Adverse publicity from the ADL report prompted many schools to cancel the Rage youth ministry program. On Dec. 17, 2002, Rage Against Destruction announced that it would "discontinue all future programs and events."
Meyer, who shuns interviews with the press, regularly advises her followers that those who embrace God can expect roadblocks from Satan.
"Every time you and I try to make progress, Satan opposes us," declares Meyer. "He places people in our path and surrounds us with circumstances that are draining, attempting to devour our determination to carry on. With every open door of opportunity comes many adversaries."
One key area where Meyer has run into adversaries is with her theology and teachings. She has been criticized by peers in the evangelical movement for her claims that the heavenly angels sometimes tell her what to preach as she is speaking.
Another Meyers' assertion that has embroiled her in theological debate involves a 1991 booklet in which she stated, "You cannot go to heaven unless you believe with all your heart that Jesus took your place in hell."
Some theologians claim that this teaching is an aberration from accepted Christian belief and implies that Jesus' death on the cross was not sufficient to atone for mankind's sins, and that Jesus was subsequently tormented and tortured in the kingdom of Satan before his resurrection.
The success of Meyer's Life in The Word, Inc. is most obvious in the impressive $19 million headquarters, built within the past two years by R. Messner Construction Co. The sprawling complex is anchored with a giant white cross on a hilltop adjacent to the intersection of Northwest Boulevard and Highway 30 just inside Jefferson County.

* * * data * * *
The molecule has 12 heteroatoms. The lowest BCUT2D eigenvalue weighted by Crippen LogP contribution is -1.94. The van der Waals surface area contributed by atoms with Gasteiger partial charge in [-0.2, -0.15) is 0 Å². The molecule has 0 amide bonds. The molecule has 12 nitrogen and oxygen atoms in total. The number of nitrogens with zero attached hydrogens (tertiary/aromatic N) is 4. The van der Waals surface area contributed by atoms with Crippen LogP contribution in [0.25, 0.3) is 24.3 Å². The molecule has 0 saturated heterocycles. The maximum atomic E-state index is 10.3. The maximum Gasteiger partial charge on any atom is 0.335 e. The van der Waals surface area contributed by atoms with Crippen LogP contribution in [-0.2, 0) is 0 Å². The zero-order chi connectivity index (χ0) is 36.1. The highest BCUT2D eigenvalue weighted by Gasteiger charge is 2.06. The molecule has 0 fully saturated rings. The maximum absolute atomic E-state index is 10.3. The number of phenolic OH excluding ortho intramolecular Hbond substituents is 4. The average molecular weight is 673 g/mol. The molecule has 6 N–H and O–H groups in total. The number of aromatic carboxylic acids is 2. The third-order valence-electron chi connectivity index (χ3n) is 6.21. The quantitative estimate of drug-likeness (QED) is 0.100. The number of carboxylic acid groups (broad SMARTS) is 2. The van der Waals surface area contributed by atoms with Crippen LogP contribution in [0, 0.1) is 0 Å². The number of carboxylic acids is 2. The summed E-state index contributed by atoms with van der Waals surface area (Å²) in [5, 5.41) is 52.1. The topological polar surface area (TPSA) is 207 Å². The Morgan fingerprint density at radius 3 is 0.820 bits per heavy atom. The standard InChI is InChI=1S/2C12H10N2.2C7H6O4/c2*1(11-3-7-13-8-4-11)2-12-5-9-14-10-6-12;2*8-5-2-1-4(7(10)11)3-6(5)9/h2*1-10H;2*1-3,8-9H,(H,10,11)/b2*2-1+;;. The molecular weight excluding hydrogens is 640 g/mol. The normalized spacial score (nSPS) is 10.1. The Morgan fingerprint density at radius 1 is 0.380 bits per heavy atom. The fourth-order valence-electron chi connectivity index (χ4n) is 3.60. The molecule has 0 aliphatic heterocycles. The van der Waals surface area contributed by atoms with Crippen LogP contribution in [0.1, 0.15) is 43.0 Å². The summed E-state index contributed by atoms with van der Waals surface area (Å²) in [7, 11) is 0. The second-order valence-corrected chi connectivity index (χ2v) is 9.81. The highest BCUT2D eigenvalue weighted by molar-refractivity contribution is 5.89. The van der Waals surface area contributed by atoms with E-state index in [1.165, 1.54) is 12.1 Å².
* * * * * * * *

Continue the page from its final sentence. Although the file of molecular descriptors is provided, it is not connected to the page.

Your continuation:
Estimates of revenue for the Meyer operation range from $50 million to $70 million, but an exact figure is unavailable since the ministries do not file with the Internal Revenue Service (IRS) even though it cannot be classified as a traditional church with a congregation.
The Wall Watchers' Ministries Watch gives Joyce Meyer's operation a grade of "F" in ratings for financial transparency. The North Carolina-based rating service has more than 500 ministries in its data base, with more than 85 percent complying with financial information.
"We've sent letters, e-mails and we have called. We get no cooperation from them," said Rod Pitzer of Wall Watchers. "When we don't see any accountability in organizations such as Meyer's, that are very tightly controlled, with she as the director and her husband as treasurer, that sends up a red flag. That should be troubling to any contributors or donors who want to be aware of how their money is being used."
The Meyer's operation also lacks accreditation from the Evangelical Council for Financial Accountability (ECFA), a Virginia-based service.
"We endorse what ECFA does," said Pitzer. "When Joyce Meyer does not cooperate with either our group on accountability, nor with ECFA, that is a warning signal."
Like the evangelical ministries of Pat Robertson and Jerry Falwell, Meyer's operation does not shy away from offering God's view on various political issues. Her website takes aim at Hollywood and its depravity, gay marriages and Senate Democrats who have created a "graveyard of good judges" whose nominations are lost in "liberal quicksand."
Her website also supports federal legislation to "Give Free Speech To Your Pastor." House Bill 235 would prevent churches from losing their tax-exempt status for endorsing candidates or for getting involved in promoting campaign funding.